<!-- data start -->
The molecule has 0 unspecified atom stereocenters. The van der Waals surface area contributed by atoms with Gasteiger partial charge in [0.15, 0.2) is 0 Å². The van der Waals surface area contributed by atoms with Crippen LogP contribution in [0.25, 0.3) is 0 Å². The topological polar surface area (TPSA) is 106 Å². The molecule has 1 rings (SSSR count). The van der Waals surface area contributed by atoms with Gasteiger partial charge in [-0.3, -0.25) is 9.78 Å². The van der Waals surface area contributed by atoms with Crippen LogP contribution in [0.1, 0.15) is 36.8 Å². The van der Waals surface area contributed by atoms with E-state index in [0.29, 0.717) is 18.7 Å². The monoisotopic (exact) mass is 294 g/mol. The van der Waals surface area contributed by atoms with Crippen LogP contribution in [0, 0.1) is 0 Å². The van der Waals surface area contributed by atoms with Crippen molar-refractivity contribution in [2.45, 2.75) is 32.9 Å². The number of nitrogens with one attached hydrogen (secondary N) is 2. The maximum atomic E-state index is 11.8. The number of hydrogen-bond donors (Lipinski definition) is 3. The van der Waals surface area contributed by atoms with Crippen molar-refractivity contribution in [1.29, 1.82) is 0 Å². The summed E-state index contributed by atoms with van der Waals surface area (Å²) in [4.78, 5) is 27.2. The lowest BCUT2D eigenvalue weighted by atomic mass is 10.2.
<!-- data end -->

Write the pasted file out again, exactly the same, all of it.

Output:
The molecule has 0 unspecified atom stereocenters. The van der Waals surface area contributed by atoms with Gasteiger partial charge in [0.15, 0.2) is 0 Å². The van der Waals surface area contributed by atoms with Crippen LogP contribution in [0.25, 0.3) is 0 Å². The topological polar surface area (TPSA) is 106 Å². The molecule has 1 rings (SSSR count). The van der Waals surface area contributed by atoms with Gasteiger partial charge in [-0.3, -0.25) is 9.78 Å². The van der Waals surface area contributed by atoms with Crippen LogP contribution in [0.1, 0.15) is 36.8 Å². The van der Waals surface area contributed by atoms with E-state index in [0.29, 0.717) is 18.7 Å². The monoisotopic (exact) mass is 294 g/mol. The van der Waals surface area contributed by atoms with Crippen LogP contribution in [0, 0.1) is 0 Å². The van der Waals surface area contributed by atoms with Crippen molar-refractivity contribution in [2.45, 2.75) is 32.9 Å². The number of nitrogens with one attached hydrogen (secondary N) is 2. The maximum atomic E-state index is 11.8. The number of hydrogen-bond donors (Lipinski definition) is 3. The van der Waals surface area contributed by atoms with Crippen molar-refractivity contribution in [1.29, 1.82) is 0 Å². The summed E-state index contributed by atoms with van der Waals surface area (Å²) in [4.78, 5) is 27.2. The lowest BCUT2D eigenvalue weighted by atomic mass is 10.2.